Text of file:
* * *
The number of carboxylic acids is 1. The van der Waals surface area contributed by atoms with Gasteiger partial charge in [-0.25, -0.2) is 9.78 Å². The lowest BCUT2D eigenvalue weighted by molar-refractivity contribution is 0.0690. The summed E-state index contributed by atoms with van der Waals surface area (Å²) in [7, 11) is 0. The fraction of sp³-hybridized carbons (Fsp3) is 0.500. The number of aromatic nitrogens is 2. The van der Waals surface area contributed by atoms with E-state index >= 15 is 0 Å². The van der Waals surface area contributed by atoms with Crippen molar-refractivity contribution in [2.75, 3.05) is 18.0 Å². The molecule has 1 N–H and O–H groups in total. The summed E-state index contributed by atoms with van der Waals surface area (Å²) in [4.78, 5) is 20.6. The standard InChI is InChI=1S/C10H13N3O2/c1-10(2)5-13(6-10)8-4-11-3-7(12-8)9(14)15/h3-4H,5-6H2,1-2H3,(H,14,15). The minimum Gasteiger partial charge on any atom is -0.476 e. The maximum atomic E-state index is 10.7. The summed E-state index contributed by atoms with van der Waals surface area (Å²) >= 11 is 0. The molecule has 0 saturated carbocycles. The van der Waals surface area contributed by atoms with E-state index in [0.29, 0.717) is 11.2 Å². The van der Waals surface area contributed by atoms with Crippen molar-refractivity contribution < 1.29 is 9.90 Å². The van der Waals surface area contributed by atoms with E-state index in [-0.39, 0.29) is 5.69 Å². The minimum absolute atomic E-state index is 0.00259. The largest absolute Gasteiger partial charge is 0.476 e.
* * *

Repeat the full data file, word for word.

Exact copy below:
The number of carboxylic acids is 1. The van der Waals surface area contributed by atoms with Gasteiger partial charge in [-0.25, -0.2) is 9.78 Å². The lowest BCUT2D eigenvalue weighted by molar-refractivity contribution is 0.0690. The summed E-state index contributed by atoms with van der Waals surface area (Å²) in [7, 11) is 0. The fraction of sp³-hybridized carbons (Fsp3) is 0.500. The number of aromatic nitrogens is 2. The van der Waals surface area contributed by atoms with E-state index >= 15 is 0 Å². The van der Waals surface area contributed by atoms with Crippen molar-refractivity contribution in [2.75, 3.05) is 18.0 Å². The molecule has 1 N–H and O–H groups in total. The summed E-state index contributed by atoms with van der Waals surface area (Å²) in [4.78, 5) is 20.6. The standard InChI is InChI=1S/C10H13N3O2/c1-10(2)5-13(6-10)8-4-11-3-7(12-8)9(14)15/h3-4H,5-6H2,1-2H3,(H,14,15). The minimum Gasteiger partial charge on any atom is -0.476 e. The maximum atomic E-state index is 10.7. The summed E-state index contributed by atoms with van der Waals surface area (Å²) >= 11 is 0. The molecule has 0 saturated carbocycles. The van der Waals surface area contributed by atoms with E-state index in [0.29, 0.717) is 11.2 Å². The van der Waals surface area contributed by atoms with Crippen molar-refractivity contribution < 1.29 is 9.90 Å². The van der Waals surface area contributed by atoms with E-state index in [-0.39, 0.29) is 5.69 Å². The minimum absolute atomic E-state index is 0.00259. The largest absolute Gasteiger partial charge is 0.476 e.